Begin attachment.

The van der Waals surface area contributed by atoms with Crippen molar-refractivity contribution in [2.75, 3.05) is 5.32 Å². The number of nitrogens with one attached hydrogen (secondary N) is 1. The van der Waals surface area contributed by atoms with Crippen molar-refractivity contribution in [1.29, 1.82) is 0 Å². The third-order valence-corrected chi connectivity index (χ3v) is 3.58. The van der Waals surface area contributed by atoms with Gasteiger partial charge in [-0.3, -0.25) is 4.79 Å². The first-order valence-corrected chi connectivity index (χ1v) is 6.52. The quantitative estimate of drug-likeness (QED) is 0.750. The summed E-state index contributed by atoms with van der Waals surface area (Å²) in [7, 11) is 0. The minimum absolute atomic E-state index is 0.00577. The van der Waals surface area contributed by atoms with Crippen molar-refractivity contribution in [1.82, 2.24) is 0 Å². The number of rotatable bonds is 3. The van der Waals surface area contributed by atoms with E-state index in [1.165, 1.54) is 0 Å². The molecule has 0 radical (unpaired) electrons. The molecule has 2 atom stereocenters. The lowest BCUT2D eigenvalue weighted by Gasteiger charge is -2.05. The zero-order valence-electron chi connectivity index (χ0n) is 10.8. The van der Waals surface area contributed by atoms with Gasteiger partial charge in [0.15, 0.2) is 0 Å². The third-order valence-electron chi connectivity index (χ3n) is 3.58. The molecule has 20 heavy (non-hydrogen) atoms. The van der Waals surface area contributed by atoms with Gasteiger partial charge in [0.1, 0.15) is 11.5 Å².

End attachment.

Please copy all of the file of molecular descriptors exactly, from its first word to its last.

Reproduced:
The van der Waals surface area contributed by atoms with Crippen molar-refractivity contribution in [2.75, 3.05) is 5.32 Å². The number of nitrogens with one attached hydrogen (secondary N) is 1. The van der Waals surface area contributed by atoms with Crippen molar-refractivity contribution in [1.29, 1.82) is 0 Å². The third-order valence-corrected chi connectivity index (χ3v) is 3.58. The van der Waals surface area contributed by atoms with Gasteiger partial charge in [-0.3, -0.25) is 4.79 Å². The first-order valence-corrected chi connectivity index (χ1v) is 6.52. The quantitative estimate of drug-likeness (QED) is 0.750. The summed E-state index contributed by atoms with van der Waals surface area (Å²) in [7, 11) is 0. The minimum absolute atomic E-state index is 0.00577. The van der Waals surface area contributed by atoms with Crippen molar-refractivity contribution in [1.82, 2.24) is 0 Å². The number of rotatable bonds is 3. The van der Waals surface area contributed by atoms with E-state index in [1.165, 1.54) is 0 Å². The molecule has 0 radical (unpaired) electrons. The molecule has 2 atom stereocenters. The lowest BCUT2D eigenvalue weighted by Gasteiger charge is -2.05. The zero-order valence-electron chi connectivity index (χ0n) is 10.8. The van der Waals surface area contributed by atoms with Gasteiger partial charge in [0.15, 0.2) is 0 Å². The third-order valence-electron chi connectivity index (χ3n) is 3.58. The molecule has 20 heavy (non-hydrogen) atoms. The van der Waals surface area contributed by atoms with Gasteiger partial charge in [0.1, 0.15) is 11.5 Å².